Did you know that every eight minutes a child under the age of 6 experiences a medication error (outside of the doctor’s office or hospital)? According to a 2014 study in the journal Pediatrics, every eight minutes some tired, distracted, or misinformed caregiver unwittingly gives her child the wrong dose or wrong medication!
It turns out that many of these errors are due to a momentary lapse in concentration. What parent can’t relate to that? I forget what I came into a room for regularly, and my kids now check to make sure they have their own lunch boxes daily after a few occasions when I accidentally reversed them. (Apparently, an eight year old boy suffers extreme embarrassment when packed a hot pink Hello Kitty lunch box.) I decided to ask a few friends if they have any experience with this and within minutes the stories started coming in. If I was responsible for regularly administering different medications to my kids (or pets or parents), no doubt there would be some slip ups like these:
- Anna from My Life and Kids wrote about the time her mom carefully wrapped the dog’s thyroid medication in a piece bread, covered it in peanut butter, and then ate it!
- While in the throes of extreme sleep deprivation from caring for her autistic teenager, two toddlers, and a newborn, Jessica from Four Plus an Angel brought her teen her pills and a glass of water; just as she was going to hand them over she absent-mindedly popped them in her own mouth and drank them down.
- Just last week, Stephanie from Binkies and Briefcases accidentally gave her mother Naproxen instead of Ibuprofen, after a quick glance at the bottles with similar brand names.
Any of us can understand how a moment of inattention can lead to an error like these. Luckily, these mistake all proved harmless, despite some embarrassing calls to poison control. I’m allergic to Naproxen and I’d be covered in hives (or worse) if I inadvertently took that instead of Ibuprofen. It’s easy to see how quickly we could make a potentially dangerous mistake. “Mom brain” is real, people, and it can be dangerous. So, when administering medications to those in your care, please take an extra moment to concentrate, check, and double-check yourself.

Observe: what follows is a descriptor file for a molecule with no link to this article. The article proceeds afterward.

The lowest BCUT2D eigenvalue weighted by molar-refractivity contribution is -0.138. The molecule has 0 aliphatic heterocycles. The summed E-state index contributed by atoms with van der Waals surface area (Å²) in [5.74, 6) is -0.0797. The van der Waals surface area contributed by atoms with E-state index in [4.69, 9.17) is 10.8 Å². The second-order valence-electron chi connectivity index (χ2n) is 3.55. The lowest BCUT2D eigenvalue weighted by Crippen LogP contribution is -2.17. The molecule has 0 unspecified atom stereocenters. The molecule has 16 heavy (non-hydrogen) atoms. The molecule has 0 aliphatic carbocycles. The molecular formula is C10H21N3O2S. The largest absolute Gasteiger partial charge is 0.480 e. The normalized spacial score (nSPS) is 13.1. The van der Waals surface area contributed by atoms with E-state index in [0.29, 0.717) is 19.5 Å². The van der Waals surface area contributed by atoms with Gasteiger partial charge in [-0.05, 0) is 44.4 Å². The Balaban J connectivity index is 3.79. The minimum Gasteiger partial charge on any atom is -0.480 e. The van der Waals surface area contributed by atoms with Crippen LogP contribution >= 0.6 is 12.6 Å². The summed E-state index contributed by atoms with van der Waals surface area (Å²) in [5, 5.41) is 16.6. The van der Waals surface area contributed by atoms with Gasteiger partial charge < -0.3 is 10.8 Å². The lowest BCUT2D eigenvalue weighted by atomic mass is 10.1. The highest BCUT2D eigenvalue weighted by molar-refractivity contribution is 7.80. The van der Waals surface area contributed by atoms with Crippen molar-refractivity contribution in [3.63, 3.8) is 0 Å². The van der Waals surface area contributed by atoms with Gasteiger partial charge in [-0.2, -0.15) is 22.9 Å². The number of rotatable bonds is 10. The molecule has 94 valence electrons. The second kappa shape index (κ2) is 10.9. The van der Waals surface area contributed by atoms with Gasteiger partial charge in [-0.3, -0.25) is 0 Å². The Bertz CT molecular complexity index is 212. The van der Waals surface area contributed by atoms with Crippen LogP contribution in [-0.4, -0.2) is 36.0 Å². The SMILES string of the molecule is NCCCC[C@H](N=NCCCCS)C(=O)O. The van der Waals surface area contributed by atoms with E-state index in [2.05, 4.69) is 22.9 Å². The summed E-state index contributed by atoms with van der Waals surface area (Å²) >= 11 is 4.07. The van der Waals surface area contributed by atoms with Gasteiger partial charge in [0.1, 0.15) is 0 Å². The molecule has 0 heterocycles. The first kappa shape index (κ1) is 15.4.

Some important tips for parents from the KnowYourOTCs site:
- Always read and follow the label.
- Always give the recommended dose and use the correct measuring device.
- Only use the medicine that treats your child’s specific symptoms.
- Never give two medicines with any of the same active ingredients.
- Never use cough, cold, or allergy medicines to sedate your child.
- Never give aspirin-containing products to children and adolescents for cold or flu symptoms unless told to do so by a doctor.
- Do not use oral cough and cold medicines in children under four.
- Do not give a medicine only intended for adults to a child.
- Stop use and contact your doctor immediately if your child develops any side effects or reactions that concern you.
- Keep all medicines — and vitamins, too — up and away and out of your child’s reach and sight.
- Teach your child about using medicines safely. Tell your children what medicine is and why you must be the one to give it to them. Never tell children medicine is candy to get them to take it, even if your child does not like to take his or her medicine.
Disclaimer: This post is sponsored by KnowYourOTCs educational program which has provided me compensation to write about the safe and appropriate use of OTCs. All content, views, and opinions are my own.